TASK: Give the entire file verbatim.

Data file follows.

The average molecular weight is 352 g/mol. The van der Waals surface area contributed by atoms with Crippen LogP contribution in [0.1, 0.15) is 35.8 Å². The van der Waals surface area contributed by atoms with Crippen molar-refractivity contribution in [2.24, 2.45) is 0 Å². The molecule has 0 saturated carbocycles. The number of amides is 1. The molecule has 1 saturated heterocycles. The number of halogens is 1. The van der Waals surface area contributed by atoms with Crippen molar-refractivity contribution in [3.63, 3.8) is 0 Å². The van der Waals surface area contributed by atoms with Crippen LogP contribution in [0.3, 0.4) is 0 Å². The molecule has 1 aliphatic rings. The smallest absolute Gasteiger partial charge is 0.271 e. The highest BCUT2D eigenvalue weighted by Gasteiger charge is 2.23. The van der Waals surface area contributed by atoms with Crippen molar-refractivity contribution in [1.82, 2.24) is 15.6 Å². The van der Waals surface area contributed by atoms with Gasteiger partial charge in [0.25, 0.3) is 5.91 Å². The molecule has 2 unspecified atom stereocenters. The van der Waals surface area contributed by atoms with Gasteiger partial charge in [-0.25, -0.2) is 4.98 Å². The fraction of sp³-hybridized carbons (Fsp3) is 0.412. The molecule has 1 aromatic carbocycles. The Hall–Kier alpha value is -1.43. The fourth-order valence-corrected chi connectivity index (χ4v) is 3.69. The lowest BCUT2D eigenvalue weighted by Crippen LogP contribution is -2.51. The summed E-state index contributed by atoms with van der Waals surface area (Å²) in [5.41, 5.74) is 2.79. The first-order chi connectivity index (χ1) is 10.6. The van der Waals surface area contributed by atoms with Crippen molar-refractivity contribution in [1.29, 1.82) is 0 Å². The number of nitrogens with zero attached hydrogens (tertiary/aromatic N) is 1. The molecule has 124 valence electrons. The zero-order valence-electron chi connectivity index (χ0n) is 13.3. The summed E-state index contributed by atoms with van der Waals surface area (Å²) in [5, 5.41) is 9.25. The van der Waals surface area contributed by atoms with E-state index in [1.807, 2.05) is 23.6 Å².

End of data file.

The average molecular weight is 352 g/mol. The van der Waals surface area contributed by atoms with Crippen LogP contribution in [0.1, 0.15) is 35.8 Å². The van der Waals surface area contributed by atoms with Crippen molar-refractivity contribution in [2.24, 2.45) is 0 Å². The molecule has 0 saturated carbocycles. The number of amides is 1. The molecule has 1 saturated heterocycles. The number of halogens is 1. The van der Waals surface area contributed by atoms with Crippen molar-refractivity contribution in [3.63, 3.8) is 0 Å². The van der Waals surface area contributed by atoms with Crippen LogP contribution in [0.3, 0.4) is 0 Å². The molecule has 1 aliphatic rings. The smallest absolute Gasteiger partial charge is 0.271 e. The highest BCUT2D eigenvalue weighted by Gasteiger charge is 2.23. The van der Waals surface area contributed by atoms with Crippen molar-refractivity contribution in [1.82, 2.24) is 15.6 Å². The van der Waals surface area contributed by atoms with Gasteiger partial charge in [0.25, 0.3) is 5.91 Å². The molecule has 2 unspecified atom stereocenters. The van der Waals surface area contributed by atoms with Gasteiger partial charge in [-0.25, -0.2) is 4.98 Å². The fraction of sp³-hybridized carbons (Fsp3) is 0.412. The molecule has 1 aromatic carbocycles. The Hall–Kier alpha value is -1.43. The fourth-order valence-corrected chi connectivity index (χ4v) is 3.69. The lowest BCUT2D eigenvalue weighted by Crippen LogP contribution is -2.51. The summed E-state index contributed by atoms with van der Waals surface area (Å²) in [5.41, 5.74) is 2.79. The first-order chi connectivity index (χ1) is 10.6. The van der Waals surface area contributed by atoms with Crippen molar-refractivity contribution in [1.29, 1.82) is 0 Å². The number of nitrogens with zero attached hydrogens (tertiary/aromatic N) is 1. The molecule has 124 valence electrons. The zero-order valence-electron chi connectivity index (χ0n) is 13.3. The summed E-state index contributed by atoms with van der Waals surface area (Å²) in [5, 5.41) is 9.25. The van der Waals surface area contributed by atoms with E-state index in [1.807, 2.05) is 23.6 Å².